Tropical Storm Erick Is Now a Hurricane — and Getting Stronger
Parts of Hawaii may see increased wind gusts and rainfall Thursday evening when Erick is anticipated south of the islands
Tropical Storm Erick — making its way over the eastern Pacific Ocean — evolved into a hurricane Monday night, according to the National Hurricane Center.
The storm is expected to travel westward, just south of Hawaii’s big island, though the hurricane is not expected to hit land.
Parts of Hawaii may see increased wind gusts and rainfall Thursday evening when Erick is anticipated south of the islands, and the conditions could continue through Friday. However, the National Hurricane Center reports that by Thursday, the hurricane will widdle down to a Tropical Storm once again.
AccuWeather Senior Meteorologist, Alex Sosnowski, and CNN Meteorologist, Haley Brink, have both reported that the hurricane could potentially reach wind speeds of 110 to 111 mph — qualifying it as a Category 3 storm — a major hurricane. As of 11 p.m. HST (5 a.m. EST) Monday night, the storm reached wind speeds of 80 mph.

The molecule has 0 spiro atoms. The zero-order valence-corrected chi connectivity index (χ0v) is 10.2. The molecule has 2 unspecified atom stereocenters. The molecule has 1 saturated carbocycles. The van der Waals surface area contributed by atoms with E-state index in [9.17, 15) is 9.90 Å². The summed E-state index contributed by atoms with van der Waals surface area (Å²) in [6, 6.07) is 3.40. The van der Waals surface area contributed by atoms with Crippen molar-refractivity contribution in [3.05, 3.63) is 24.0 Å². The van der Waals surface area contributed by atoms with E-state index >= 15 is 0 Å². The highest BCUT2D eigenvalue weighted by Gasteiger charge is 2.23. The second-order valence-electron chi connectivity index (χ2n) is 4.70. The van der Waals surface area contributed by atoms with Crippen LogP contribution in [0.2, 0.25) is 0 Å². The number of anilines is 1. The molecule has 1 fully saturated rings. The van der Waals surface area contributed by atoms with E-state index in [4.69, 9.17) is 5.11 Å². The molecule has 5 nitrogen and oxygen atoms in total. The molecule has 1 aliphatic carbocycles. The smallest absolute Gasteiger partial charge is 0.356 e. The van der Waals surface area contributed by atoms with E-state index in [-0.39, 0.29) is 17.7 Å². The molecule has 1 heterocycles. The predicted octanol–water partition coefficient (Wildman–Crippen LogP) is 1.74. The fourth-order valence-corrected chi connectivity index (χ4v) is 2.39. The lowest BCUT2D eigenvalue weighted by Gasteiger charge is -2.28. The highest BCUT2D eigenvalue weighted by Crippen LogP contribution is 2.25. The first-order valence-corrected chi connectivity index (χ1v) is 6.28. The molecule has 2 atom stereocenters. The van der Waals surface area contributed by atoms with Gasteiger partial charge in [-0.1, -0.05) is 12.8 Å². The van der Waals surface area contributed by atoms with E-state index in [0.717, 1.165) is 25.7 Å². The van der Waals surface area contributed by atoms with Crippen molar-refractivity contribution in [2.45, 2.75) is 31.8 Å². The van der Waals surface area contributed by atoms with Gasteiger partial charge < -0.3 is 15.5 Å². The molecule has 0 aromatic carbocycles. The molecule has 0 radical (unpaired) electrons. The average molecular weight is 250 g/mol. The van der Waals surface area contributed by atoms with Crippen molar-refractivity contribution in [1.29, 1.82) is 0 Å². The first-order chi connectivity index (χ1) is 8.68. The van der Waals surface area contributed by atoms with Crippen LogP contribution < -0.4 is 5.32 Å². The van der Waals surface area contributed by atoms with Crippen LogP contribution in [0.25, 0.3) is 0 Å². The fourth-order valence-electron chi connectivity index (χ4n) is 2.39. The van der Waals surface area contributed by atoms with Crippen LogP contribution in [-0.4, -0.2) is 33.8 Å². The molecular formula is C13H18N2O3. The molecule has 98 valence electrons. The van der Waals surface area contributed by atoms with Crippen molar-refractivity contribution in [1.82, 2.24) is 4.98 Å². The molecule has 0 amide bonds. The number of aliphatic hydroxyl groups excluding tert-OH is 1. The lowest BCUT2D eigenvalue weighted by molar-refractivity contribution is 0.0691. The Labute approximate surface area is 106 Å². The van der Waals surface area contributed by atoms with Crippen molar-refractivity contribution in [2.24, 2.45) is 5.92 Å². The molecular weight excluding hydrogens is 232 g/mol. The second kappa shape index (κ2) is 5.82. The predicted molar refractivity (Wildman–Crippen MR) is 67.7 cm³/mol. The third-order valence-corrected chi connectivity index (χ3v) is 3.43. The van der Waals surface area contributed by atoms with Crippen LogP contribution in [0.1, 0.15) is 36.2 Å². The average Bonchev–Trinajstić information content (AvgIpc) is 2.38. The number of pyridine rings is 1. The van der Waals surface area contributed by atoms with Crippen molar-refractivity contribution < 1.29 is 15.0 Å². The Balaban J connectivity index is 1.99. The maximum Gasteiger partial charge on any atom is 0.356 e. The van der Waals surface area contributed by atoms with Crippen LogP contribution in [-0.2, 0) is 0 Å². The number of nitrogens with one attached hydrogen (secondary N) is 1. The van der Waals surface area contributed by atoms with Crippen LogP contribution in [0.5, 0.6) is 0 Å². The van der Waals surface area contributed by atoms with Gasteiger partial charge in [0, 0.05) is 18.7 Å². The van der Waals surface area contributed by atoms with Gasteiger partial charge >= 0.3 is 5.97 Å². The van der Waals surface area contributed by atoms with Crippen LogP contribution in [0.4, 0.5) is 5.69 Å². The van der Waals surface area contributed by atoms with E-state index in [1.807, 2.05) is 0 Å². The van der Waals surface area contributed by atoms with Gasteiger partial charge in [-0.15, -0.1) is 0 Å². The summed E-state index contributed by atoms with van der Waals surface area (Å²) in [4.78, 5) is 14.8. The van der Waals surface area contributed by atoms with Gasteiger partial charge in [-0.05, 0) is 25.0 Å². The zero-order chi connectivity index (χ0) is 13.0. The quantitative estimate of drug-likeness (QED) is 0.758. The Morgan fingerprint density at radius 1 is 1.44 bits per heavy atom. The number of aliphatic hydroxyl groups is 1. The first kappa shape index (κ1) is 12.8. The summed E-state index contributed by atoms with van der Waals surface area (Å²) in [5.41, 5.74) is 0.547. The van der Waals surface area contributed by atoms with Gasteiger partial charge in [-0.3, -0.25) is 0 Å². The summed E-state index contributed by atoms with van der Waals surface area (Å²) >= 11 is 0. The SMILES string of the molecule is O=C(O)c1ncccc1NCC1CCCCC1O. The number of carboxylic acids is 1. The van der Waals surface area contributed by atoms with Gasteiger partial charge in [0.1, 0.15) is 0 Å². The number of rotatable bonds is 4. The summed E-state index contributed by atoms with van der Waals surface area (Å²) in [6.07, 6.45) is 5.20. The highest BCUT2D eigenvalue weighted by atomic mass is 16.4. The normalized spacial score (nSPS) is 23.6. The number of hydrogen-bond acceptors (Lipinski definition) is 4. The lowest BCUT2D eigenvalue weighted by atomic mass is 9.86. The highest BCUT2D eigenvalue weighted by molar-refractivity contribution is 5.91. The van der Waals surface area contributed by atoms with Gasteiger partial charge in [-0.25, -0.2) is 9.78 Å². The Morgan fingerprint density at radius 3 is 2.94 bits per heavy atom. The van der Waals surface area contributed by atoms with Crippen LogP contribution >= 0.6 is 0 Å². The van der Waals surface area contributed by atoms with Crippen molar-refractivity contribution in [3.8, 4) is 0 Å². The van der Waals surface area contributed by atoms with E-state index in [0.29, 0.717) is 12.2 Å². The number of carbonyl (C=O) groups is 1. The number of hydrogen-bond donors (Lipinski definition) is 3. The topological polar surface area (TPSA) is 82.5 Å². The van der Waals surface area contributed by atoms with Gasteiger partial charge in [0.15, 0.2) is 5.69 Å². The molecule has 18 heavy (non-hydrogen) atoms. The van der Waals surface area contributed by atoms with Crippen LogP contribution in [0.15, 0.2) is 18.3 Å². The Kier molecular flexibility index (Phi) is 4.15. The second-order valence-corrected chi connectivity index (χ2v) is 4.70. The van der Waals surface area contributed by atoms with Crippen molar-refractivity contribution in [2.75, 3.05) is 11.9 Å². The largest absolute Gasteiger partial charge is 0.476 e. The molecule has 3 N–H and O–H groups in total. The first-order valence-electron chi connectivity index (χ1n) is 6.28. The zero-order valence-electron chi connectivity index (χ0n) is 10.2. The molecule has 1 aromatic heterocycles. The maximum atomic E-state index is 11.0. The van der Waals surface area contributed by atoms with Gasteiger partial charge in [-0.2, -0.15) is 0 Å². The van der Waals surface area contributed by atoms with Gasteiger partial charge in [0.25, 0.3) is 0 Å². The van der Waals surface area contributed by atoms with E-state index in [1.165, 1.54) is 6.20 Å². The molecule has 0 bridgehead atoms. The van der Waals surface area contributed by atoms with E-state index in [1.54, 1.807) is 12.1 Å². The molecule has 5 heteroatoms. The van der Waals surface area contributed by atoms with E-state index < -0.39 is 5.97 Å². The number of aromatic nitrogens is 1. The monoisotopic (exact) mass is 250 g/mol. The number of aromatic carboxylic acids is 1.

Sea waters may reach heights anywhere between 7 and 13 feet through Thursday night, according to the National Weather Service Marine Forecast.
According to AccuWeather, Erick grew after hitting warm water and “weak wind shear” in the eastern Pacific, which are two factors that help strengthen tropical storms.
Tropical Storm Flossie closely follows Erick, though it is located further east in the Pacific.
The now-tropical storm is also expected to strengthen over the next few days and is said to become a hurricane on Tuesday and potentially a major hurricane later this week. The Weather Channel reports that it could pass near Hawaii as well but it is too early to tell.